If a vehicle owner looses the key to their vehicle, the dealership can also cut a key on the spot for much cheaper than a local locksmith can as there is no service fee or time spent to determine the code or cuts of the key manually. What would otherwise cost the owner $125.00 and up from a local locksmith, the dealership will usually charge between $5.00- $12.00.

It’s one more way our customers save time and money!
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Find the year your vehicle was made by using the Vehicle Identification Number (VIN)

Every vehicle manufactured is given a number that is specific to that vehicle. This number is called a Vehicle Identification Number or VIN and is found on your vehicle title, registration and also a small metal tag which can be viewed through the drivers side windshield on the dash. This number allows service technicians to find important information regarding your vehicle. The chart below shows how to determine the year the vehicle was manufactured.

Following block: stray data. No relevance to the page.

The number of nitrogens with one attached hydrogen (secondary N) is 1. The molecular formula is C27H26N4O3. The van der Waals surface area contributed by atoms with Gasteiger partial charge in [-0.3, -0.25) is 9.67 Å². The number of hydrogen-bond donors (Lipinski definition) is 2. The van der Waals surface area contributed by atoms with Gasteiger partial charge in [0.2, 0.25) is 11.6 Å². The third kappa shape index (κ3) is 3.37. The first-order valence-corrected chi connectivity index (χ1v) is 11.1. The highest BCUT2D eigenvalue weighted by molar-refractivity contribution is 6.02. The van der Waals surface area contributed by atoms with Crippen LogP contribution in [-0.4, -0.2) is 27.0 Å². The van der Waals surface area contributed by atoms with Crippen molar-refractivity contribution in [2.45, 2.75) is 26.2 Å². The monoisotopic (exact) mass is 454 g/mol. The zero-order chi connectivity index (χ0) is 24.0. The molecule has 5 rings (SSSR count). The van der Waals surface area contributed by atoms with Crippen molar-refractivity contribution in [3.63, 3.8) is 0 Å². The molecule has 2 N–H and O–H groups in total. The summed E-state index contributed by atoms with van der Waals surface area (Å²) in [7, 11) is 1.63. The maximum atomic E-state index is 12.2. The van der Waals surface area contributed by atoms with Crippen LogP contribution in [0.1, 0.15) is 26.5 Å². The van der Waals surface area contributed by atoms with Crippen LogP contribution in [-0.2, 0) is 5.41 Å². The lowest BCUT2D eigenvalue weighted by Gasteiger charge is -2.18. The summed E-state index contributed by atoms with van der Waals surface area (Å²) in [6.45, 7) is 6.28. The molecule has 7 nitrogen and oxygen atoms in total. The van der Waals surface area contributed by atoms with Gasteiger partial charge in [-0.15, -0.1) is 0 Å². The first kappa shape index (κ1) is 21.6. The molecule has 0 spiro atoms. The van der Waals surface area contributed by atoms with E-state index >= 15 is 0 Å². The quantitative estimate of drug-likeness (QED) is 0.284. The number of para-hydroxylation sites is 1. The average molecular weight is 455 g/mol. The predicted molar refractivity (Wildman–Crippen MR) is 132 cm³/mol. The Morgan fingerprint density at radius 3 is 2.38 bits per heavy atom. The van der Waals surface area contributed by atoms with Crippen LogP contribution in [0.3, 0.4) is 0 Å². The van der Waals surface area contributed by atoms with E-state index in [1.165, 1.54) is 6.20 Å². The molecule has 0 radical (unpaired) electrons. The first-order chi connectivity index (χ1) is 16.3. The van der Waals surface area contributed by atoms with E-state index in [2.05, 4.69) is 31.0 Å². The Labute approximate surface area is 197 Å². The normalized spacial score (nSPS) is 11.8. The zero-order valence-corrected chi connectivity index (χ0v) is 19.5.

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The tenth letter or number in your VIN gives the year as follows:

1996=T      2007= 7

1997=V      2008=8

1998=W      2009=9

1999= X      2010= A

2000= Y      2011=B

2001= 1      2012= C

2002= 2      2013= D

2003= 3      2014= E

2004= 4      2015= F

2005= 5      2016= G

2006= 6      2017= H

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We Save our customers cash on ADT Home Security Systems!

ADT Home Security

ADT Home Security System

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We here at 1 Able Locksmith are always looking for ways to save our customers money. We use ADT and now we have partnered with ADT to bring our customers savings on ADT Home security systems. Click the link below to receive 20% off equipment and installation on a new ADT Security System.

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Lost car keys? What to know before they go!

Car key codes

Get your key codes from the dealership free!